WARWICK — More than 300 people, many of them employed at a mushroom farm in southern Cecil County, were tested for COVID-19 over two days last week in a partnership between health officials in Kent and Cecil counties.
Everyone will be contacted with their test results within a couple of days, the Kent County Health Department announced in a news release Monday, May 11. A contact tracing will be conducted for all positive test results, which is protocol.
William Webb, the health officer for Kent County, said the Kent County Health Department would not disclose additional information about individuals tested in order to safeguard personal health information.
Also, the KCHD will not confirm specific information about any individual case that is identified.
As of Monday, there were 116 confirmed cases of COVID-19 in Kent County and 13 deaths, according to the health department's website.
A drive-through testing clinic at the mushroom farm in Warwick was held Thursday and Friday, May 7 and May 8 for individuals working in the agricultural industry in Kent and Cecil counties and their families. The clinic was a collaborative effort involving the health departments in Kent and Cecil counties, the Cecil County Department of Emergency Services and ChristianaCare Union Hospital in Elkton, according to the news release.
Webb said the clinic was available to anyone who wanted to be tested for the coronavirus that causes COVID-19, not just employees.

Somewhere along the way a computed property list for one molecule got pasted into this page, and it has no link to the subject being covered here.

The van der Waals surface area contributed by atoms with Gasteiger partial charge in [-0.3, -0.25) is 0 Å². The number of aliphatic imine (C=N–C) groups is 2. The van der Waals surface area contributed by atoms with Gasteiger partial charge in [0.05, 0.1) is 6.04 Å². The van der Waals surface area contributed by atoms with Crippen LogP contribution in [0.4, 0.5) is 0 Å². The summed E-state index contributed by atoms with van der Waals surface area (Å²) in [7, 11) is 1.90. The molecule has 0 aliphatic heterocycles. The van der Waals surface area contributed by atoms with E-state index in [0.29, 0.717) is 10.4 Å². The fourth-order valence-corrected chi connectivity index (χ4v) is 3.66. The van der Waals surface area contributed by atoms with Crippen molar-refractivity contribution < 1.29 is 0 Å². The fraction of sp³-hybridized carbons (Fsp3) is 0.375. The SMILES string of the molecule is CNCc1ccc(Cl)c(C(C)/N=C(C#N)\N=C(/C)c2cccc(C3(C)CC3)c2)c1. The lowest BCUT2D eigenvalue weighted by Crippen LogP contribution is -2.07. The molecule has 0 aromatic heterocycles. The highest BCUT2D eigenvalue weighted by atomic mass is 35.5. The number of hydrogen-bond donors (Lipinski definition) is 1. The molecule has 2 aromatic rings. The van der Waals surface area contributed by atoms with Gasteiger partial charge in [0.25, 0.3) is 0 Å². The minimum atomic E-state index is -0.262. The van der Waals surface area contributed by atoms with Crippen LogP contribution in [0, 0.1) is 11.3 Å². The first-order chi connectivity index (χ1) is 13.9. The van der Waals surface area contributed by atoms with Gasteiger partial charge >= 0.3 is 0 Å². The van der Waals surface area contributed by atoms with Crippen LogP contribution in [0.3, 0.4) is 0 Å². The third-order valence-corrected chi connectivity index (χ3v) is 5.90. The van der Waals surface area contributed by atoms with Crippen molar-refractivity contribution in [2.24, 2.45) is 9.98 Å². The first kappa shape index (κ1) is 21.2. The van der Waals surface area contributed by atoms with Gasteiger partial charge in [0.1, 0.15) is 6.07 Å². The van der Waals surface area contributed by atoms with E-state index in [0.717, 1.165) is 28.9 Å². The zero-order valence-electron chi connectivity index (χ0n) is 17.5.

Testing was done from 9 a.m. to 1 p.m. each day, involving 40 to 50 health care workers and emergency responders and nearly a dozen interpreters on-site, Webb said.
Many of the workers at the mushroom farm and egg producing poultry farms in this area are from the Latinx community, and English is not their first language.
Churches that offer Spanish-speaking services were an important ally in the clinic, Webb said.
He also expressed gratitude to management of the mushroom farm, which he did not identify by name.
"They were exceptionally helpful," Webb said in a telephone interview Friday, May 8. "They allowed us to set up in a parking lot and gave employees time off to be tested."
Webb said the operation of the mushroom farm is much larger than three egg producing poultry farms near the Kent-Cecil border.
Each of the egg farms — one between Millington and Massey in Kent County and two "sister facilities" in the Warwick-Cecilton area, all owned by the same company — has about 30 employees. It's a fluid workforce, Webb said, with "some staff that rotate among the sites."
Webb said the three egg farms and the mushroom farm are within a couple of miles of each other.
In addition to the COVID-19 testing, the May 8-9 clinic included distribution of educational materials about how people can keep themselves safe and prevent the spread of the disease.
"For the most part, these folks don't have primary care physicians and other health care resources," Webb said in last week's phone interview.